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Diary of a Day-School Mom: ‘My daughter doesn’t see the need for pants’

Our kids’ school, the Hannah Senesh Community Day School in Brooklyn, is very on top of things. The attention to detail is really something fine, and it’s reflected in the number of emails they send me, some of which I manage to read. It sometimes makes me, a working mom with average organizational skills, feel a bit ashamed of myself … But mostly, I’m grateful. The school is a safety net.

Our communal encounter with coronavirus is a case in point. They were on it early. I’m talking late February; President Trump was promising the whole thing would “disappear.”

Nicole Nash, the head of school, wasn’t having any of that. The school asked every family that had traveled internationally during the break earlier that month to self-quarantine for two weeks. So we got exposed to the idea of quarantine really early and ever since, we’ve just been waiting for the announcement that finally came Thursday afternoon: Classes were cancelled.

Distance learning would start on Monday, after the teachers spent Friday testing the technology. And test they did, thank goodness. Our Day One went pretty smoothly, all things considered. If only this was a one-day experiment instead of the beginning of a new normal.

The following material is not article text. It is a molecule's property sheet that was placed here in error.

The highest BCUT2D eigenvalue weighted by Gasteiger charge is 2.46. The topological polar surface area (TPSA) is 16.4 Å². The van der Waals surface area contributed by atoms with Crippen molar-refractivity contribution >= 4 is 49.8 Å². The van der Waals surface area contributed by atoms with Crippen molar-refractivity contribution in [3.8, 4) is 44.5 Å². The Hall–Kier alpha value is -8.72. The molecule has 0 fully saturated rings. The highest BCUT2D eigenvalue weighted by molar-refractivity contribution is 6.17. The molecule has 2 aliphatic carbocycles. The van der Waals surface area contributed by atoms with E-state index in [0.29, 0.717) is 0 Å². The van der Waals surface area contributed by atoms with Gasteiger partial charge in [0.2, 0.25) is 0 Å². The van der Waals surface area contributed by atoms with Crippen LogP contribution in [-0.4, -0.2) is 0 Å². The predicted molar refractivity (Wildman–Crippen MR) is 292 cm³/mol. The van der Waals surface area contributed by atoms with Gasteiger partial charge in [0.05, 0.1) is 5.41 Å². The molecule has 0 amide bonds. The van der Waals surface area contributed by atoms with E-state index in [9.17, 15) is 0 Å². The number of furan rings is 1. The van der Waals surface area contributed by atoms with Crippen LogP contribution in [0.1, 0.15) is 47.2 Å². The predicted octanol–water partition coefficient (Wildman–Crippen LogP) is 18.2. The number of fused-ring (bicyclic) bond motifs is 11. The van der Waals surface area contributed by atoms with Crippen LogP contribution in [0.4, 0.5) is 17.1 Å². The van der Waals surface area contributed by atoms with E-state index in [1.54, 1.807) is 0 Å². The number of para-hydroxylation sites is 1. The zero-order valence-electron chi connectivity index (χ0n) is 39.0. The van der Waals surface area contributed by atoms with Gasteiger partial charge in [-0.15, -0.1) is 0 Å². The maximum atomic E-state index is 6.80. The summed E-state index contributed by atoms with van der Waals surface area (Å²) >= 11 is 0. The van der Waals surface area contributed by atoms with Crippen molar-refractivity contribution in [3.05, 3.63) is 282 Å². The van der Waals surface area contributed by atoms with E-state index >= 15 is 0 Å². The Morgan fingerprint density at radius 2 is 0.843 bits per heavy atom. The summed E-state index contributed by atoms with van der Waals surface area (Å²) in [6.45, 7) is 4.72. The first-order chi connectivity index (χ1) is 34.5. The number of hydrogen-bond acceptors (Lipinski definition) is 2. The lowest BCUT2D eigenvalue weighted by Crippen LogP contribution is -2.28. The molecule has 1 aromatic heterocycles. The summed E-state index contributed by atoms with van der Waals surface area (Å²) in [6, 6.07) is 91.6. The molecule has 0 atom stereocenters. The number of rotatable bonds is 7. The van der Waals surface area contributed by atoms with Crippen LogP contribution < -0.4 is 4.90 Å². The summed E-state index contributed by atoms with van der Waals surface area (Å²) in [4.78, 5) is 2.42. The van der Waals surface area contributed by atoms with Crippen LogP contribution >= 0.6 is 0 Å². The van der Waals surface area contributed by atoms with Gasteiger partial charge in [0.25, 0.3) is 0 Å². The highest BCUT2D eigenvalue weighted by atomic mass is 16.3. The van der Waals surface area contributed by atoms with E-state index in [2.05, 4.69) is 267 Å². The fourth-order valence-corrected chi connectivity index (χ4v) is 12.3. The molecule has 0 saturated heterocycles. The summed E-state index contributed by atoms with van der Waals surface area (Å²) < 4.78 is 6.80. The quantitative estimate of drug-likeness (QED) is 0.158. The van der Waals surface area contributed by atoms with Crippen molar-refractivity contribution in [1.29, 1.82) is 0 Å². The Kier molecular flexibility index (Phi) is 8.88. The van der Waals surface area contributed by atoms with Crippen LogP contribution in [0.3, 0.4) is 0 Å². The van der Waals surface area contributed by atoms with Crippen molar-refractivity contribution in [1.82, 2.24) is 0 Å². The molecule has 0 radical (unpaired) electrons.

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Here are some notes from one day-school mom’s diary:.

8:15 a.m.: I wake up my kids, 12-year-old Avi and 10-year-old Sarah. My daughter doesn’t see the need for pants. She’s right, of course, but I convince her that she needs to get dressed like a normal person in order to make her day feel normal. Actually, I don’t convince her, but she does it anyway.

8:30 a.m.: The day starts in the kitchen, the heart of the home. We grownups drink coffee, the children scarf cereal and my husband holds Nicole’s disembodied head in his hands as we watch her digital message to us all: “I hope that everyone is adjusting to some of our new norms including social distancing. I encourage you all to remember, it’s not emotional distancing. So please, call each other. Use technology. Reach out to one another. Care for one another.” It’s very sweet and reassuring. Monster that I am, I wonder queasily if it is live. That would be Orwellian, I think? Pre-recorded, phew!

8:30 a.m.-9 a.m.: Now’s the time the kids are supposed to daven shacharit, or morning prayers. Nobody even looks at me when I say this.


Avi in the morning, when he was feeling better about the whole thing. Image by Helen Chernikoff

9: Three of the four of us — my daughter, my son and me — have online meetings that start exactly now, except theirs are classes and they are young and used to life online — plus, the Hannah Senesh faculty is there to guide them through it. They log on and start learning. Mine? A Google-supported horror show in which we all interrupt and apologize a lot and I have to stare at myself in the unforgiving light of morning. I try and fail to forget that this is my face at 46.